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  • Writer's pictureolivershearman

The coming and going of light: Redshift and Blueshift

In the vast expanse of the cosmos, light does more than just illuminate; it tells stories of distant worlds, ancient stars, and the very expansion of the universe itself. Two phenomena at the heart of these cosmic tales are redshift and blueshift, concepts that reveal the motion of celestial bodies and the dynamic fabric of space-time. These phenomena are intertwined with the Doppler effect, a principle most are familiar with through the changing pitch of a passing siren. In the realm of astronomy, however, redshift and blueshift serve as powerful tools to decipher the universe's secrets.

This image shows the core principle idea behind Doppler redshift, the most commonly discussed form of redshift. Image credit: link here

At its core, redshift occurs when the light from an object in space stretches to longer wavelengths, which we perceive as moving toward the red end of the spectrum. Conversely, blueshift happens when the light compresses into shorter wavelengths, shifting toward the blue end. These shifts are not about the actual color change of the celestial objects but rather a metaphorical representation of their motion relative to us.

To grasp redshift and blueshift, one must first understand the Doppler effect. Imagine the sound of an ambulance siren: as it approaches, the sound waves compress, increasing the pitch, and as it moves away, the waves stretch, decreasing the pitch. Light behaves similarly, with its "pitch" (frequency) increasing (blueshift) as objects come closer and decreasing (redshift) as they recede from us.

Edwin Hubble's observations in the 1920s revolutionized our understanding of the universe. By studying distant galaxies, Hubble discovered that their light was redshifted, indicating they were moving away from us. More importantly, the farther away a galaxy was, the more redshifted its light appeared. This observation was pivotal in concluding that the universe is expanding, a cornerstone of the Big Bang theory.

Imagine observing a distant galaxy. If its light shifts to the red end of the spectrum, it's moving away from Earth. This redshift has been observed in nearly all distant galaxies, providing direct evidence of the universe's expansion. On a smaller scale, blueshift occurs in objects moving toward us. For instance, the Andromeda Galaxy exhibits a blueshift, indicating it's on a collision course with the Milky Way, set to merge billions of years from now.

We can even use redshift and blueshift to tell if a planet is near a star and pulling it back and forth which causes blueshift and redshift from our perspective. That is shown in an artists impression below.

Image credit: ESO - link here

Redshift manifests in several forms, each revealing different aspects of the cosmos:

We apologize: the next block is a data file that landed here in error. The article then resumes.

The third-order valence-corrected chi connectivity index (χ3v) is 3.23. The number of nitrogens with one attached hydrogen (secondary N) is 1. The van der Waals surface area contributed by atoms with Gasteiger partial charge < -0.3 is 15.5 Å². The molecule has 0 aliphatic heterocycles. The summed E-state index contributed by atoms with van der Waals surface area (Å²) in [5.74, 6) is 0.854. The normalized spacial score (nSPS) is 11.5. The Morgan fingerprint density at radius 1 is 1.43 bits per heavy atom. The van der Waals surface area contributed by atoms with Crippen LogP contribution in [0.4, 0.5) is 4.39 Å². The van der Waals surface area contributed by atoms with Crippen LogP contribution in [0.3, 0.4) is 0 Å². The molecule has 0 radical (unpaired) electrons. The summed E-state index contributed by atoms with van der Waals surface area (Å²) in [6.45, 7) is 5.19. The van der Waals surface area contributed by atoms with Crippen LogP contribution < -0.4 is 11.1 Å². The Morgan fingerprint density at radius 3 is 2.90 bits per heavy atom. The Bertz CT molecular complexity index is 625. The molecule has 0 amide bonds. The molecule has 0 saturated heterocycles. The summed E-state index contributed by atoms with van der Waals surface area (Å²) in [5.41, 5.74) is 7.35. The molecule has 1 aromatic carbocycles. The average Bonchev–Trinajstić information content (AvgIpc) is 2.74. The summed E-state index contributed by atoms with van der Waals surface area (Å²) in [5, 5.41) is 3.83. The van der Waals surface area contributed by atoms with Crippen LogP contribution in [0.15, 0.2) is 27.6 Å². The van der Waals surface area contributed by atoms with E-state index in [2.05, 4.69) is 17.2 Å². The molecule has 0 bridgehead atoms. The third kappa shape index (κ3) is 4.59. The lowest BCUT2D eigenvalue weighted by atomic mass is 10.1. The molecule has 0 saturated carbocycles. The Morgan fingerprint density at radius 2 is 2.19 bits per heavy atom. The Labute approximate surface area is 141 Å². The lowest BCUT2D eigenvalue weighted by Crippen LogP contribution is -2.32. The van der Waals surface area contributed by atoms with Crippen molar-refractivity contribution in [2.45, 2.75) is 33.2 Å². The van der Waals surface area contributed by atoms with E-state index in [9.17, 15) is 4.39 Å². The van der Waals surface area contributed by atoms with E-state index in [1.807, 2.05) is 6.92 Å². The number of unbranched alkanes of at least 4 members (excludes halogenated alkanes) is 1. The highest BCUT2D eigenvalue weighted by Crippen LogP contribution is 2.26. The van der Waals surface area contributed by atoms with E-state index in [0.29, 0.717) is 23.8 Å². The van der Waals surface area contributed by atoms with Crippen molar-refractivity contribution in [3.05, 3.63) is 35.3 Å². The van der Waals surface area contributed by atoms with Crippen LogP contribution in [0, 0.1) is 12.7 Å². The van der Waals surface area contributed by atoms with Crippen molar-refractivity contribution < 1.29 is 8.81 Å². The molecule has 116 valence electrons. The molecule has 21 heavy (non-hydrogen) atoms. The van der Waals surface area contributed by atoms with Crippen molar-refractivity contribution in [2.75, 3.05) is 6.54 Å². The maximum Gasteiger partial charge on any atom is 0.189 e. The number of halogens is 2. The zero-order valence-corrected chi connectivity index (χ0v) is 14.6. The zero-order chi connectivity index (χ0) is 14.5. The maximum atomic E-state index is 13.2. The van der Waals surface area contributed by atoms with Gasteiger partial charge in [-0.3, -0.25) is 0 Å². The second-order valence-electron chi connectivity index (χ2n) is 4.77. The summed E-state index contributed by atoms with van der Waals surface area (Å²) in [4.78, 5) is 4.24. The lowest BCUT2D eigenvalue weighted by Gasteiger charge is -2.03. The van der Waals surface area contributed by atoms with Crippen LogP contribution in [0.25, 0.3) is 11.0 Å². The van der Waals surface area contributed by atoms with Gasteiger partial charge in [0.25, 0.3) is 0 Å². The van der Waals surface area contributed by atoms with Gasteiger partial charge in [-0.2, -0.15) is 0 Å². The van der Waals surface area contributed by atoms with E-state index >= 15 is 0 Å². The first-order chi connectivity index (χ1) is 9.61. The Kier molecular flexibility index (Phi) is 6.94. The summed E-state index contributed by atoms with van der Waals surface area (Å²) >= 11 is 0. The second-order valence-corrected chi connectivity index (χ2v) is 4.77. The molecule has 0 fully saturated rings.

1. Cosmological Redshift: This type is due to the expansion of the universe. As space itself expands, it stretches the light traveling through it, increasing the wavelength.

2. Doppler Redshift: Caused by the relative motion of an object away from the observer, this type mirrors the Doppler effect's principles.

3. Gravitational Redshift: A prediction of Einstein's general relativity, gravitational redshift occurs when light moves away from a massive object, losing energy and shifting to longer wavelengths.

Redshift and blueshift do more than just track the movement of celestial bodies; they are essential in measuring the universe's scale, understanding its structure, and deciphering the laws that govern its dynamics. By analyzing these shifts, astronomers can determine the speed and direction of an object's motion, estimate distances across vast cosmic scales, and explore the universe's accelerating expansion.

Cosmological redshift can be shown in concept by the image below regarding the expansion of the universe also causing the lengthening of the wavelengths of light travelling through space.

Image Credit: Thoughtco. - link here

Finally of the three, gravitational redshift represents when light needs to 'climb out' of a massive bodies gravity well and that requires energy, since redder light is lower energy, the wavelength will 'use energy' and become redder. This is visualized below.

Image credit - Vortex youtube video - link here

Redshift and blueshift represent the universe's rhythm, a cosmic dance of light that narrates the ongoing expansion of space, the motion of galaxies, and the dynamics of celestial objects. Through these phenomena, we gain not only insights into the universe's vastness but also a profound understanding of the fundamental forces that shape our reality. As we continue to explore the cosmos, redshift and blueshift will remain invaluable in our quest to unravel the mysteries of the universe, reminding us of the ever-changing, dynamic nature of the cosmos.

If you would like a teaching resource that can help with resource, then please check out my online and offline versions of the relevant science article on this topic.

Thanks for reading

Cheers and stay curious

Oliver - The Teaching Astrophysicist

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